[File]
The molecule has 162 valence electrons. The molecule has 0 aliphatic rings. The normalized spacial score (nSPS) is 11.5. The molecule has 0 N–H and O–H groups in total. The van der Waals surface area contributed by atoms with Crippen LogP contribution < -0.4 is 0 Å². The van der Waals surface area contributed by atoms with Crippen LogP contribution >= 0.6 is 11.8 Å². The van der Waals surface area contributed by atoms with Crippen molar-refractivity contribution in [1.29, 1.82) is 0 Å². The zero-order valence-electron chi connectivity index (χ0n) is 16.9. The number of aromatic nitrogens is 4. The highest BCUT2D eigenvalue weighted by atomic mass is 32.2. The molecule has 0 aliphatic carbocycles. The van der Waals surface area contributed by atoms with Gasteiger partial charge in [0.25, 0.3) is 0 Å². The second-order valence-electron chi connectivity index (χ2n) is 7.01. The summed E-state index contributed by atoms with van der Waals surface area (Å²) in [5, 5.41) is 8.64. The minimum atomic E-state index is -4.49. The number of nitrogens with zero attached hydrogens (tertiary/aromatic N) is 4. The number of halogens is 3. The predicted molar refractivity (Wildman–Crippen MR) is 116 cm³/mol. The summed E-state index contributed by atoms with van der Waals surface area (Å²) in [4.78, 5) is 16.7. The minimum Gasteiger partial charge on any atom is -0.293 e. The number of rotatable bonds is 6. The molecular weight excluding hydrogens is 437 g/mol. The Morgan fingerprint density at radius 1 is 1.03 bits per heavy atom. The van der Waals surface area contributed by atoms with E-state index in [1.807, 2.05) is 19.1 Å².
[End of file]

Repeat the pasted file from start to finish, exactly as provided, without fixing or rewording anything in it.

The molecule has 162 valence electrons. The molecule has 0 aliphatic rings. The normalized spacial score (nSPS) is 11.5. The molecule has 0 N–H and O–H groups in total. The van der Waals surface area contributed by atoms with Crippen LogP contribution < -0.4 is 0 Å². The van der Waals surface area contributed by atoms with Crippen LogP contribution >= 0.6 is 11.8 Å². The van der Waals surface area contributed by atoms with Crippen molar-refractivity contribution in [1.29, 1.82) is 0 Å². The zero-order valence-electron chi connectivity index (χ0n) is 16.9. The number of aromatic nitrogens is 4. The highest BCUT2D eigenvalue weighted by atomic mass is 32.2. The molecule has 0 aliphatic carbocycles. The van der Waals surface area contributed by atoms with Gasteiger partial charge in [0.25, 0.3) is 0 Å². The second-order valence-electron chi connectivity index (χ2n) is 7.01. The summed E-state index contributed by atoms with van der Waals surface area (Å²) in [5, 5.41) is 8.64. The minimum atomic E-state index is -4.49. The number of nitrogens with zero attached hydrogens (tertiary/aromatic N) is 4. The number of halogens is 3. The predicted molar refractivity (Wildman–Crippen MR) is 116 cm³/mol. The summed E-state index contributed by atoms with van der Waals surface area (Å²) in [4.78, 5) is 16.7. The minimum Gasteiger partial charge on any atom is -0.293 e. The number of rotatable bonds is 6. The molecular weight excluding hydrogens is 437 g/mol. The Morgan fingerprint density at radius 1 is 1.03 bits per heavy atom. The van der Waals surface area contributed by atoms with E-state index in [1.807, 2.05) is 19.1 Å².